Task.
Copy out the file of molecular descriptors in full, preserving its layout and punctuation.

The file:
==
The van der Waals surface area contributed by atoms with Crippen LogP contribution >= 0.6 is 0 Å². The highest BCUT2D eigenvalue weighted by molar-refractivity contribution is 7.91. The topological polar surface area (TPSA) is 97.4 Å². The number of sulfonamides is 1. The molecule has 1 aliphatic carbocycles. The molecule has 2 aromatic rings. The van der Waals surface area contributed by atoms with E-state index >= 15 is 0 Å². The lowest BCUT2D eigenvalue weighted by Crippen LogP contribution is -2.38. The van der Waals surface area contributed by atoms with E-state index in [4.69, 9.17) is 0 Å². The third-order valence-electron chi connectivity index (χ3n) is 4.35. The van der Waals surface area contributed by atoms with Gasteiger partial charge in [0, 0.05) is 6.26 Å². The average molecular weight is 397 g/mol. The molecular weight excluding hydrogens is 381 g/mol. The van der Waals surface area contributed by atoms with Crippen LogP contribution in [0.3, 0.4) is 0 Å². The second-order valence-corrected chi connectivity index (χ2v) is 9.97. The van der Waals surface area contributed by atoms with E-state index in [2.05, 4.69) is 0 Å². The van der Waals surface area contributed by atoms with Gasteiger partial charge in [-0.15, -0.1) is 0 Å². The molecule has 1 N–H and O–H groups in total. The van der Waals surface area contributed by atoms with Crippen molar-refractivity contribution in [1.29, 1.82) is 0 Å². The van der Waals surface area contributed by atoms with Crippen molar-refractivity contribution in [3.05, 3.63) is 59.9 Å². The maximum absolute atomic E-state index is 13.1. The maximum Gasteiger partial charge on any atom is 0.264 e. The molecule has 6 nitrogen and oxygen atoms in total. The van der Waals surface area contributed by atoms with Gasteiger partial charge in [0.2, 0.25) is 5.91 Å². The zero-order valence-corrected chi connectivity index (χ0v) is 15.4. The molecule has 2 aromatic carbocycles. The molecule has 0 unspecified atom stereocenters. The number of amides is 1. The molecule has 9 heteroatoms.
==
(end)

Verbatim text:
The van der Waals surface area contributed by atoms with Crippen LogP contribution >= 0.6 is 0 Å². The highest BCUT2D eigenvalue weighted by molar-refractivity contribution is 7.91. The topological polar surface area (TPSA) is 97.4 Å². The number of sulfonamides is 1. The molecule has 1 aliphatic carbocycles. The molecule has 2 aromatic rings. The van der Waals surface area contributed by atoms with E-state index >= 15 is 0 Å². The lowest BCUT2D eigenvalue weighted by Crippen LogP contribution is -2.38. The van der Waals surface area contributed by atoms with E-state index in [4.69, 9.17) is 0 Å². The third-order valence-electron chi connectivity index (χ3n) is 4.35. The van der Waals surface area contributed by atoms with Gasteiger partial charge in [0, 0.05) is 6.26 Å². The average molecular weight is 397 g/mol. The molecular weight excluding hydrogens is 381 g/mol. The van der Waals surface area contributed by atoms with Crippen LogP contribution in [0.3, 0.4) is 0 Å². The second-order valence-corrected chi connectivity index (χ2v) is 9.97. The van der Waals surface area contributed by atoms with E-state index in [2.05, 4.69) is 0 Å². The van der Waals surface area contributed by atoms with Gasteiger partial charge in [-0.15, -0.1) is 0 Å². The molecule has 1 N–H and O–H groups in total. The van der Waals surface area contributed by atoms with Crippen molar-refractivity contribution in [1.29, 1.82) is 0 Å². The van der Waals surface area contributed by atoms with Crippen molar-refractivity contribution in [3.05, 3.63) is 59.9 Å². The maximum absolute atomic E-state index is 13.1. The maximum Gasteiger partial charge on any atom is 0.264 e. The molecule has 6 nitrogen and oxygen atoms in total. The van der Waals surface area contributed by atoms with Gasteiger partial charge in [0.2, 0.25) is 5.91 Å². The zero-order valence-corrected chi connectivity index (χ0v) is 15.4. The molecule has 2 aromatic carbocycles. The molecule has 0 unspecified atom stereocenters. The number of amides is 1. The molecule has 9 heteroatoms.